- Sir Michael Wilshaw who outlined some disturbing evidence found by inspectors at some unregistered schools and who called on the Dept to take immediate action including closing down such schools where necessary
- The Sutton Trust whose latest commissioned research into the impact of student background on academic attainment found that white working class boys from deprived backgrounds are nearly twice as likely to stop studying at age 16 as their peers from more advantaged backgrounds
- SchoolDash who produced an interesting series of maps illustrating North-South attainment gaps at GCSE
- The Advisory Committee on Maths Education (ACME) who published a report suggesting ways of improving initial teacher education for maths teachers including for example a recommendation that trainee primary teachers should have studied maths up to age 18
- The National Association of Writers in Education who ahead of their Conference this weekend is preparing to hand in a petition to Nicky Morgan calling for the Creative Writing A level not be scrapped as part of the 2017 review of subjects.
Tweet(s) of the week
- “One teacher turned author ruminates on staffroom morale: I can be happy or I can be a teacher.” @Ed_Dorrell
- “Jo Johnson won’t fix teaching, he’ll just make life harder for academics.” @guardian
- “Don’t be a troll at conferences. Ask productive questions instead of terrorising your peers.” @JudyFriedberg
Quote(s) of the week
- “We’re not making savings for savings’ sake: we will make savings for a purpose.” The Chancellor prepares for his Autumn Statement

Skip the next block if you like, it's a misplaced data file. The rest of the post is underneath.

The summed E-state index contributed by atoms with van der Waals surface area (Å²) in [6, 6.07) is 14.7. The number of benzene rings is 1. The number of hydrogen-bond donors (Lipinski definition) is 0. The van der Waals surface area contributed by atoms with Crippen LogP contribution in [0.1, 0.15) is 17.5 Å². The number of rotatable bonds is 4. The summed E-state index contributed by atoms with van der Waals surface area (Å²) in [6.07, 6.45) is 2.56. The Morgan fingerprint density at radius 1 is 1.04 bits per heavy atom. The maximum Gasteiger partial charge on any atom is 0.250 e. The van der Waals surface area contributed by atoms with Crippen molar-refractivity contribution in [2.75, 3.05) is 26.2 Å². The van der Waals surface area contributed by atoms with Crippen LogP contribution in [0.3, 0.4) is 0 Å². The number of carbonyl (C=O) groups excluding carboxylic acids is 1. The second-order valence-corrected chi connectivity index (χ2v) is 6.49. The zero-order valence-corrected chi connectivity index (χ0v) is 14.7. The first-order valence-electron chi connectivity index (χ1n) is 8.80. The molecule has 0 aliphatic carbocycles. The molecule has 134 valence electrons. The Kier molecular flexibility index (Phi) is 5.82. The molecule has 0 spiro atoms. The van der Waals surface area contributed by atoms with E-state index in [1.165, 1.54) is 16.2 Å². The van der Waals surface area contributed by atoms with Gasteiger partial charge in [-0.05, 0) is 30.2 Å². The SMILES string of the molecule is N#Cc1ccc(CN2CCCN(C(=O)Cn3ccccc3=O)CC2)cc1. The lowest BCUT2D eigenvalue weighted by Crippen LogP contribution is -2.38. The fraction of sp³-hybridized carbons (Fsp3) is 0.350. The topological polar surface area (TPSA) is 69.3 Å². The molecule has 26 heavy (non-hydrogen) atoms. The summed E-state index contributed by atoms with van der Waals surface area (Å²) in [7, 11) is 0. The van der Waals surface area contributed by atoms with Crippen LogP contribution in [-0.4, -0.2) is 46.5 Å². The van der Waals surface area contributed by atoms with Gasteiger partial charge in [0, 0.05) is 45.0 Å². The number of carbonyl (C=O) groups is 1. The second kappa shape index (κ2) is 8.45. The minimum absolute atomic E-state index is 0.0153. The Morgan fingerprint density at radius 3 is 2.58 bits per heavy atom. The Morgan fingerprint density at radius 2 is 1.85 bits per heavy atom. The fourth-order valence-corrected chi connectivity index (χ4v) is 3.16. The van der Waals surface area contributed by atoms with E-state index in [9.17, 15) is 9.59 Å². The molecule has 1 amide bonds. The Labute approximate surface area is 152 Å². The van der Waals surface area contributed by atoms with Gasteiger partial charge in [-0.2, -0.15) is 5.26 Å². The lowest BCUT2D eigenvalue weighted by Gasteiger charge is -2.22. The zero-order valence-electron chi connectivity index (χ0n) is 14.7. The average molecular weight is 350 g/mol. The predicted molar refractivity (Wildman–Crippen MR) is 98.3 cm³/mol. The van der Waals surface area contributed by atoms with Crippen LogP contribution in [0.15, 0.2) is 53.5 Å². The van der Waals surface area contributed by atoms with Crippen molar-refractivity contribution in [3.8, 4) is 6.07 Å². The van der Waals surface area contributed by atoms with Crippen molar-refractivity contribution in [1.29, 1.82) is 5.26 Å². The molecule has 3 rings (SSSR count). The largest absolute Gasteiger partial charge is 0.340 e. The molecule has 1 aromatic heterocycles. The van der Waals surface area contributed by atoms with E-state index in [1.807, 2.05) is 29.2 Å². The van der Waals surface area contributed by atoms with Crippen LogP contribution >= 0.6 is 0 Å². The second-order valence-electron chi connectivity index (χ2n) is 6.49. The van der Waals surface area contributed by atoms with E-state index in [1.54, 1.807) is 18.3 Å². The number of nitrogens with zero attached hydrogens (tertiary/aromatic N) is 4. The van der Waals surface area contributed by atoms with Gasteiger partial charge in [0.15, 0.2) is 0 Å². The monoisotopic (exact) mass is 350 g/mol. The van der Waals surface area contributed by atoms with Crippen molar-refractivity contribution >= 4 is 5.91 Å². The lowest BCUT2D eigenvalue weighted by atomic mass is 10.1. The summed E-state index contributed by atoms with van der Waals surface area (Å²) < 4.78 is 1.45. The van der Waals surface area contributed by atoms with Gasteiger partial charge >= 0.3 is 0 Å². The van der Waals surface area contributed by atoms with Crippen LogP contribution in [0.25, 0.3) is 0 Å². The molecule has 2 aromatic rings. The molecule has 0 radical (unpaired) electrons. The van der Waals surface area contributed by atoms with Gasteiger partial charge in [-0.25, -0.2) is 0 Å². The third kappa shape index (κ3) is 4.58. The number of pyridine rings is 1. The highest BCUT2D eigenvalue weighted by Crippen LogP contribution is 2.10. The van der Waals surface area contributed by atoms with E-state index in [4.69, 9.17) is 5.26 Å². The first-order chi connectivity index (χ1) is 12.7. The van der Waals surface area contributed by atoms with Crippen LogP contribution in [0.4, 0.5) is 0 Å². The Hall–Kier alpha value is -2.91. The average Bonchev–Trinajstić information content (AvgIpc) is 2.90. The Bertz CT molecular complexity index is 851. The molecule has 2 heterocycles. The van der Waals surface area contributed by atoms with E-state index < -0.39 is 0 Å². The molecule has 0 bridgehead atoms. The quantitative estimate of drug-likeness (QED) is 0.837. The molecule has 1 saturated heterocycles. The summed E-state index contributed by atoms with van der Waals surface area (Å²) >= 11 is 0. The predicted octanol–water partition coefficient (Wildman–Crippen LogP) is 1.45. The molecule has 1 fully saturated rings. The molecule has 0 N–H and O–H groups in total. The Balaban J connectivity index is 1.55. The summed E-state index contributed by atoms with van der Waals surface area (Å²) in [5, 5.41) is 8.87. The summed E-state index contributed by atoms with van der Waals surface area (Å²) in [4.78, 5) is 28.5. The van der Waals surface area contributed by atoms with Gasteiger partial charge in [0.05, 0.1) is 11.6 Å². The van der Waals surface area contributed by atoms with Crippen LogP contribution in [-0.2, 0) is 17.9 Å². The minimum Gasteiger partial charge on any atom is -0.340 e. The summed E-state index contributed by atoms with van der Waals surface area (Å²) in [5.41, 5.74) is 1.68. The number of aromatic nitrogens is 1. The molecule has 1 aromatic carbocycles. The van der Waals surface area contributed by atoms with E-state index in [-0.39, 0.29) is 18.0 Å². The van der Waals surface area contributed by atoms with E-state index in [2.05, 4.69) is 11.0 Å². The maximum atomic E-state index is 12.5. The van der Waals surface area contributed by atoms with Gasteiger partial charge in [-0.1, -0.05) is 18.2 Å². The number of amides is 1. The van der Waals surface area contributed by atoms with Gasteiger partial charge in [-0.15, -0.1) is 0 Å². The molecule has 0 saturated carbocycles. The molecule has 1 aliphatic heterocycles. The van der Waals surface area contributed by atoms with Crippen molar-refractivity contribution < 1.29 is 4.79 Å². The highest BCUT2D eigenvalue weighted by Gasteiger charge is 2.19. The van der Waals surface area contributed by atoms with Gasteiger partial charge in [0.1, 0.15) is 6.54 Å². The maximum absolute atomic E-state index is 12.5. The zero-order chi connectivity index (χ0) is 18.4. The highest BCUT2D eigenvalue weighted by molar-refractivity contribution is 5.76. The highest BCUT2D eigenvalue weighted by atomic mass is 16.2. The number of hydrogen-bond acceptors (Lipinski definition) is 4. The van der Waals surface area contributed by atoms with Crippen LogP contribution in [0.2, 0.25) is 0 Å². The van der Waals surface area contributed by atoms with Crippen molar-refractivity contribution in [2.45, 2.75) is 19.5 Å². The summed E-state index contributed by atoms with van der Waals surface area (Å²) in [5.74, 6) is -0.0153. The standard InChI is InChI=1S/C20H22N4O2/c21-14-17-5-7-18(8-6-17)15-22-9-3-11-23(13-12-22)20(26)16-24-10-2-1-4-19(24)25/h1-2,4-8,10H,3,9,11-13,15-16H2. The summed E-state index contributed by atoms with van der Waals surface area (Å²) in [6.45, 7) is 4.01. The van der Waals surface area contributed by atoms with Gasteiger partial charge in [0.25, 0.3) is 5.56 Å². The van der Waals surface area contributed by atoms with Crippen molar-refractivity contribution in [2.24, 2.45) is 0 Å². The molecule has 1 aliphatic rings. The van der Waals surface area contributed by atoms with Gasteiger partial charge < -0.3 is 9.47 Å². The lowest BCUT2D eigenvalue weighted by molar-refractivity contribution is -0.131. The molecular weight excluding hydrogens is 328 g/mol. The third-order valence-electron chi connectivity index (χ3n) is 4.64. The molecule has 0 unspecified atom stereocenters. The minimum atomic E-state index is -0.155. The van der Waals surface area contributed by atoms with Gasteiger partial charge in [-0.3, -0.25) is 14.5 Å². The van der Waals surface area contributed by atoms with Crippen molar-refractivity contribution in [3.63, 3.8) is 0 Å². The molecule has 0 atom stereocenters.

- “We are on track to reach 95% by the end of 2017.” The government on how it is rolling out superfast broadband
- “We don’t need to have a massive bureaucracy…what we need is for the heads of universities to be heads of professional learning and teaching, themselves. They need to take responsibility.” Sir Anthony Seldon on the proposed new Teaching Excellence Framework for HE
- “At its best it’s world class but too many 16 year olds every year leave school let down by the system.” John Cridland’s parting words on the education system
- “I do believe in the diversity of the system and choice for parents and I don’t see why selection shouldn’t be part of that choice.” Nick Timothy, Director of the New Schools Network on a more diverse school system
- “The answer to almost every issue in the classroom is to talk to the kids about what’s going on.” Nancie Atwell, Global Teacher of the Year visits London to pass on some tips.
Number(s) of the week
- £4 trillion. How much the government is intending to spend in terms of public spending on areas like health, schools, defence over the lifetime of this Parliament (up from £3.6 trn over the last Parliament)
- 2.4%. The CBI’s latest quarterly growth forecast for the UK (the forecast for next year is 2.6%, down from 2.8%)
- 8.5%. The predicted overall increase in full-time undergraduate student numbers over the next 3 years as indicated in HEFCE’s latest overview of the sector’s financial forecasts
- 3% of GDP. How much the government should spend on science and innovation according to the Commons Science and Technology Committee (nearly double the current spend)
- 7.2%. The increase in late GCSE entries this year but a 19% drop in late entries at A level according to latest Ofqual stats.
What to look out for next week
- International Education Week (all week)
- Association of Colleges Annual Conference (Tuesday, Wednesday, Thursday)
- Education Committee witness session on the role of RSCs (Tuesday)
- Skills Show (Thursday, Friday).